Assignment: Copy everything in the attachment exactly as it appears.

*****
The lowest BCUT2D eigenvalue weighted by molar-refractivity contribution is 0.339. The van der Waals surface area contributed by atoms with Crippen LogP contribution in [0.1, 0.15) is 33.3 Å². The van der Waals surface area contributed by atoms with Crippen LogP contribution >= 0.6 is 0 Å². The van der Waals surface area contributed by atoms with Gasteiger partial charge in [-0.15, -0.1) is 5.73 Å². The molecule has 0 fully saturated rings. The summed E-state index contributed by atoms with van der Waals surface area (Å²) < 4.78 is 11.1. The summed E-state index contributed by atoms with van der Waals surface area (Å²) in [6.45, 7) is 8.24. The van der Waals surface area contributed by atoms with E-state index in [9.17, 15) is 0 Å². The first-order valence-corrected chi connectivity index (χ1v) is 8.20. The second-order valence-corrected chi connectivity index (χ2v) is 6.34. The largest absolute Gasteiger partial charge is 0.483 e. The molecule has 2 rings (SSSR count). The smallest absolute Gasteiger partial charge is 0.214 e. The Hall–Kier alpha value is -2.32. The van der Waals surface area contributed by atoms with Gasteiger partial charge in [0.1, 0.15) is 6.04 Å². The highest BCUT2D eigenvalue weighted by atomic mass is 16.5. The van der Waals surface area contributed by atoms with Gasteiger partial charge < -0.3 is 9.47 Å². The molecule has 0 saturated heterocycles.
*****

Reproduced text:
The lowest BCUT2D eigenvalue weighted by molar-refractivity contribution is 0.339. The van der Waals surface area contributed by atoms with Crippen LogP contribution in [0.1, 0.15) is 33.3 Å². The van der Waals surface area contributed by atoms with Crippen LogP contribution >= 0.6 is 0 Å². The van der Waals surface area contributed by atoms with Gasteiger partial charge in [-0.15, -0.1) is 5.73 Å². The molecule has 0 fully saturated rings. The summed E-state index contributed by atoms with van der Waals surface area (Å²) < 4.78 is 11.1. The summed E-state index contributed by atoms with van der Waals surface area (Å²) in [6.45, 7) is 8.24. The van der Waals surface area contributed by atoms with E-state index in [9.17, 15) is 0 Å². The first-order valence-corrected chi connectivity index (χ1v) is 8.20. The second-order valence-corrected chi connectivity index (χ2v) is 6.34. The largest absolute Gasteiger partial charge is 0.483 e. The molecule has 2 rings (SSSR count). The smallest absolute Gasteiger partial charge is 0.214 e. The Hall–Kier alpha value is -2.32. The van der Waals surface area contributed by atoms with Gasteiger partial charge in [0.1, 0.15) is 6.04 Å². The highest BCUT2D eigenvalue weighted by atomic mass is 16.5. The van der Waals surface area contributed by atoms with Gasteiger partial charge < -0.3 is 9.47 Å². The molecule has 0 saturated heterocycles.